OK, that's a big "if" in this blog post title. But let's assume for a non-churchless moment that God is real, and God created the physical universe.
So here we are, in God's marvelous creation. Living, breathing, pondering what existence is all about.
Part of that pondering is something called science.
It studies the natural world -- including the portion we call "humanity." Science is the best means known to man (and woman) for sorting out what's true about the universe, and what isn't.
Why, then, are so many believers in a personal God who created the universe so mistrustful of a discipline, science, whose aim is to reveal the nature of nature, God's creation?
Now, I certainly don't agree that God's actions are reflected in the book of nature. However I have no problem with someone watching a beautiful sunset, or the full moon rise, and spontaneously uttering "Oh, my God!"
After all, if this is God's creation, then whatever makes us more aware and knowledgeable of what exists within existence must be revered as revealing divinity.
And that "whatever" happens to be science.
To better understand why this is so, have a listen to an interesting discussion between American atheist biologist (and avid blogger) PZ Myers and British theist evolutionist Denis Alexander. (Here's the mp3 link.)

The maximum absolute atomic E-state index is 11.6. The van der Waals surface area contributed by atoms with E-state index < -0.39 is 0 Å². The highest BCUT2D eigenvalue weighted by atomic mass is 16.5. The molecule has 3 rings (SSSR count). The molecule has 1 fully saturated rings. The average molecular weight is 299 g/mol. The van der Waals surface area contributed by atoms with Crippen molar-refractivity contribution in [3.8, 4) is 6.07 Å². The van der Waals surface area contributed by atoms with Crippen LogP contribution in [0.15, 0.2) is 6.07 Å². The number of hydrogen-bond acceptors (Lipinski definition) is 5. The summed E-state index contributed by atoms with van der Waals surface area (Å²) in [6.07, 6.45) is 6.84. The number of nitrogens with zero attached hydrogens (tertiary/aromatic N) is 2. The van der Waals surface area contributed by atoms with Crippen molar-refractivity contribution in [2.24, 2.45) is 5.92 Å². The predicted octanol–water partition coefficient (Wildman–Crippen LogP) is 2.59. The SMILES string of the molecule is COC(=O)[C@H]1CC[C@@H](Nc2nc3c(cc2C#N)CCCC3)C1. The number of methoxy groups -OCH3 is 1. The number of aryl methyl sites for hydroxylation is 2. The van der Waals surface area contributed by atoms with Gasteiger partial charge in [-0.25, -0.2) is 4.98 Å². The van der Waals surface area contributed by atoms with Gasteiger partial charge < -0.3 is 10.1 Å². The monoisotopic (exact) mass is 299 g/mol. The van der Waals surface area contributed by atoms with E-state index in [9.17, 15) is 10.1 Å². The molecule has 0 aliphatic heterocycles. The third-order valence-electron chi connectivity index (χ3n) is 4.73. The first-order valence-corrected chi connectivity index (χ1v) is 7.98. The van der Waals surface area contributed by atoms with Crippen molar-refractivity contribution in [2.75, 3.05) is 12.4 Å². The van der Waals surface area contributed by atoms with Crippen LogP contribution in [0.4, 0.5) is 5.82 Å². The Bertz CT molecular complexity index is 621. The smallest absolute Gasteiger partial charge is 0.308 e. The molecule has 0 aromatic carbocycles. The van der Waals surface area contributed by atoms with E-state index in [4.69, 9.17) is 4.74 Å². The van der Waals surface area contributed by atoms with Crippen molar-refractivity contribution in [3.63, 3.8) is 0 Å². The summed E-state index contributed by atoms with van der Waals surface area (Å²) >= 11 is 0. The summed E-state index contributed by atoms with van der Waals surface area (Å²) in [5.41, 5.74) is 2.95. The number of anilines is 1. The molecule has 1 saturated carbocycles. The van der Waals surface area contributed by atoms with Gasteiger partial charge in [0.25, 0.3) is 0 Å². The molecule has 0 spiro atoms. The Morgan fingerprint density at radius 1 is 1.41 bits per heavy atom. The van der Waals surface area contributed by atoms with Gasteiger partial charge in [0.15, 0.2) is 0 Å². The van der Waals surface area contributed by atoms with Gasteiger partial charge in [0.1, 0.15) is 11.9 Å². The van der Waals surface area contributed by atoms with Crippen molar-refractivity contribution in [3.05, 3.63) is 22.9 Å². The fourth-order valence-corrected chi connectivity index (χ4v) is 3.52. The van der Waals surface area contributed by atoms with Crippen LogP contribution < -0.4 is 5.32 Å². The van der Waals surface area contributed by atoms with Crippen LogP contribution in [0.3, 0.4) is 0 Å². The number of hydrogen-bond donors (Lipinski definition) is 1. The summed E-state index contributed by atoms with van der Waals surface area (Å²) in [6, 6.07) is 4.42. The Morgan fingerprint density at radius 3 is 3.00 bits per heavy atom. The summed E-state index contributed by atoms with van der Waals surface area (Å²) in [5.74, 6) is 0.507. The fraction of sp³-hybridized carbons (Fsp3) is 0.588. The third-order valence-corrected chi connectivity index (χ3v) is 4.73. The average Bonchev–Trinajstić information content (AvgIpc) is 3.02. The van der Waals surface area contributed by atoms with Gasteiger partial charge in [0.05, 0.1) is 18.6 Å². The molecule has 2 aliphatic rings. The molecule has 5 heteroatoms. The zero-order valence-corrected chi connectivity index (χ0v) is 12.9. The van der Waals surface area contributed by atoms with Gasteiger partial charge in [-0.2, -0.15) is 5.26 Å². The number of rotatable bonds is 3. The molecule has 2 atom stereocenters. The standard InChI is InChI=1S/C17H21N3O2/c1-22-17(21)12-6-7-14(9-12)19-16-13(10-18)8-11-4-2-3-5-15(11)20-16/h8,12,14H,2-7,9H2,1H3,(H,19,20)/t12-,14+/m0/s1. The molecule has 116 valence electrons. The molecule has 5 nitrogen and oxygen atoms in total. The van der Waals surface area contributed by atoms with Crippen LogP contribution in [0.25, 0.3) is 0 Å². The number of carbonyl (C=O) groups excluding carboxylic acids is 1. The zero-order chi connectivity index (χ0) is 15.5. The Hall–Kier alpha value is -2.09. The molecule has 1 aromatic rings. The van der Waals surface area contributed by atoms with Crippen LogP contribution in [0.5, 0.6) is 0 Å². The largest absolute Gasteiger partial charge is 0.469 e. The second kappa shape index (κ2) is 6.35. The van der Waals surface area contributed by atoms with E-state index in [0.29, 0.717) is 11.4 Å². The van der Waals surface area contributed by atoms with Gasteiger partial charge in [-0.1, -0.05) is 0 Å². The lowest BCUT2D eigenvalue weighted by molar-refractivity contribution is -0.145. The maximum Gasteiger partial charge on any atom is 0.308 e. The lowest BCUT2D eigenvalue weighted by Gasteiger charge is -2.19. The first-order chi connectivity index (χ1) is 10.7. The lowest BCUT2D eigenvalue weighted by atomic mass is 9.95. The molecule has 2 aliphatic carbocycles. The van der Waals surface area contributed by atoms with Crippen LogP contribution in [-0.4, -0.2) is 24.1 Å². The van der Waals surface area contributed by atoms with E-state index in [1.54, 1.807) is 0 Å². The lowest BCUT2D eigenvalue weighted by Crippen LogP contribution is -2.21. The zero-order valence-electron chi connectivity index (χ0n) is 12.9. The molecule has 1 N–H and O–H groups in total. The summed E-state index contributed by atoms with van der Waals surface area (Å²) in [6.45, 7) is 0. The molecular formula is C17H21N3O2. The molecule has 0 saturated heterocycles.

What struck me about this interview, which was on a Christian radio station in Britain, was how refreshingly different Alexander was from the fundamentalist sorts of Christians who dominate the air waves in the United States.
I mean, a theist evolutionist -- that's terrific.
Alexander correctly saw no conflict between his religious beliefs and science. Neither did Myers, though as an atheist he also correctly kept emphasizing that religion can have zero, repeat zero, influence on scientific research.
Where I most agreed with Myers, and thought that Alexander was off the mark, was in the part of the discussion concerning the limits of science.
Scientists don't claim that art, music, morality, ethics, emotions, politics, culture, and such can be reduced to quantitative explanations. In these areas religion can play a role in human affairs (although I wish it wouldn't).
But Alexander kept trying to portray this as a weakness of science, whereas that is false. Myers kept bringing the discussion back to what the scientific method sets out to do: produce valid, reproducible, objective knowledge about the material universe.
To a religious believer in a personal creator God, this is one half of "God's book" (the other half being whatever holy text he or she believes in). Here science is unarguably King over religion, as Myers kept arguing -- and Alexander seemed to agree.
Even when I was a true believer, I was a devoted reader of science books and magazines. I didn't see any conflict between my metaphysical beliefs and what science knows about the material world.
Big bang. Evolution. DNA. Particle physics. Quantum mechanics. Relativity theory.
It shouldn't matter whether someone considers these phenomena and laws of nature to have come from God, or purely natural processes.
They're real, to the best of human knowledge. That's what counts. And reality is divine, whether you take this word in a secular or religious sense.